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When Rivers Were Trails
Pros: Short but effective critique. Sheds light on erased Indigenous history.
Cons: Plods along a bit. Doesn't give players many strategic choices.
Bottom Line: Offers a valuable alternative perspective to the colonial history found in U.S. classrooms, through a familiar, Oregon Trail-style format.
U.S. history teachers could use When Rivers Were Trails to cover settler colonial events and Indigenous perspectives that don't often get attention in traditional textbooks or prebaked curricula. There's also a lot of value here for language arts teachers who are interested in having students explore choice-based fiction and/or Native American history, tradition, and storytelling. Since this game tells a poignant story of loss and adaptation, it's a perfect opportunity to explore game narratives. All of the dialogue is rich with meaning, not just historical detail but also cultural and spiritual traditions and ways of understanding the world. Some of this could be lost on students, especially those used to faster and louder games or students with attention difficulties. For this reason, it would be handy for a teacher to use a screen recording tool to capture gameplay and then bring it to the class for discussion after everyone has played through the game. A full playthrough takes an hour or two and could be assigned as homework or featured as a classroom or after-school activity for a couple of sessions. The game is free and available for Mac and PC as well as for iOS and Android; however, it's a 2 GB download.
The different encyclopedic entries (called "stories" in the game) are a good addition, with some interesting historical detail, but teachers will find them lacking. Still, they make good prompts for further study. For example, the entry on medicinal plants is fascinating and could send students down a research path about Indigenous approaches to healing. Some of this further research could start on the game's official wiki, but there's limited info there as well. It'd be best to curate a set of sources for students, like the National Museum of the American Indian.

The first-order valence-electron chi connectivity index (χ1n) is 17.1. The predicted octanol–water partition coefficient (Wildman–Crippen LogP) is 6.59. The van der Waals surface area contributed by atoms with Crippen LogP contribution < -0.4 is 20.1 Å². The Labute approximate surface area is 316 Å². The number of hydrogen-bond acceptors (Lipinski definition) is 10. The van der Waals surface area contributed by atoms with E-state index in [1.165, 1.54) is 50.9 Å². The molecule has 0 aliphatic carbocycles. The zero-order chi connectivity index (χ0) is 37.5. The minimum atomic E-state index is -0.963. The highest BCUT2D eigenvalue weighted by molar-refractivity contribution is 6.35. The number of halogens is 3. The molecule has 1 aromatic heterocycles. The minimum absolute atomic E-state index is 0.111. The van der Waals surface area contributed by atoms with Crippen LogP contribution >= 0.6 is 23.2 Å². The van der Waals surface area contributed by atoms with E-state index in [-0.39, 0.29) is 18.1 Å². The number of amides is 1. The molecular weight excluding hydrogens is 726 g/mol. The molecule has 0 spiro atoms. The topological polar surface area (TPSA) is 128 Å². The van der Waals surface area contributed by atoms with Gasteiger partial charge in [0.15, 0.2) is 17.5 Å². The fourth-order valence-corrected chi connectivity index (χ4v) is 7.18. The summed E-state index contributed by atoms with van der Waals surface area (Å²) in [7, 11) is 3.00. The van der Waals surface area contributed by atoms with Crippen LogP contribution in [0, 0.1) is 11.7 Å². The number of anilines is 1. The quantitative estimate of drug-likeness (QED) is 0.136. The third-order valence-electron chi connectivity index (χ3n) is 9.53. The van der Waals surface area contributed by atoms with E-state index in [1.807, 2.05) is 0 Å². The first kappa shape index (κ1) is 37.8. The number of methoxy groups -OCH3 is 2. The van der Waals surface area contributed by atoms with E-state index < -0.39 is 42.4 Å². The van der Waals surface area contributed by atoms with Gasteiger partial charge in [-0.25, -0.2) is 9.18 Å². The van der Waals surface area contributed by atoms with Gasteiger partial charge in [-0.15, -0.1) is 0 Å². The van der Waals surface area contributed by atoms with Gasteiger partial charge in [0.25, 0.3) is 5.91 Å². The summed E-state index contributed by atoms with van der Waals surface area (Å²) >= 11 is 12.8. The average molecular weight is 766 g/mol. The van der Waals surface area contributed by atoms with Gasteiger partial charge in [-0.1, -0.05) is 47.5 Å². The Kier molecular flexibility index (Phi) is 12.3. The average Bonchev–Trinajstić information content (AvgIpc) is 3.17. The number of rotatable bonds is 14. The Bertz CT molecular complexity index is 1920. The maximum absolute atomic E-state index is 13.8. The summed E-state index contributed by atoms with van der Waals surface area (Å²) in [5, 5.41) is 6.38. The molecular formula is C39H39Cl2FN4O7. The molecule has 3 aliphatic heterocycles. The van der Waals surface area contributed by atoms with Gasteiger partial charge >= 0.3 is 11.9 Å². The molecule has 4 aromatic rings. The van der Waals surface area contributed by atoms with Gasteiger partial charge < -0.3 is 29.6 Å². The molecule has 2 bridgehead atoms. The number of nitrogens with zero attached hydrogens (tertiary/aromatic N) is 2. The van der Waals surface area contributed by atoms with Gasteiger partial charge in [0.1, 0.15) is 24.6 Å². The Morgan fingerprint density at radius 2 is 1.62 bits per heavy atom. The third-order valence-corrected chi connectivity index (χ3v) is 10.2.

When Rivers Were Trails plays similarly to The Oregon Trail, except it's a story of 1800s settler colonialism told from an Indigenous perspective. Through this perspective, players explore the consequences of broken treaties and the U.S. government's forcible relocation of Native peoples to make room for White settlers. Like The Oregon Trail, When Rivers Were Trails is a choose-your-own-adventure, presenting players with events and asking them to make choices on how they respond. Historical events and information get layered into this experience and tracked in a log that can be revisited. Players can sometimes choose to hunt or fish for food or play a canoeing mini-game. Players' journeys get displayed on a view of middle America that showcases Indigenous place names before colonization. Those familiar with the Western genre of movies and stories may recognize many famous landmarks in America's heartland (such as Deadwood), but these locations are visited from the point of view of a protagonist who is forced to flee their home and make a long journey west in search for a new home, possibly never finding it.
When Rivers Were Trails does a good job of conveying overwhelming loss and longing, hard emotions to even find in games let alone tackle well. The events are suitably weighty and poignant and surface rich historical detail and necessary anti-colonial perspectives. However, it can get a little monotonous, and players won't likely want to revisit it. This is mainly due to the lack of moral or strategic decisions that players make; instead, players mostly just click through to get to the next event. Those events are interesting, and there's subtlety and refinement to the storytelling, including sparing but evocative words and striking illustrations. Unfortunately, the further info players can dig into about key events is also a bit spare. These bits and pieces could still make for good research prompts. However, making the best use of this, as well as the rest of the game, leaves a lot up to teachers.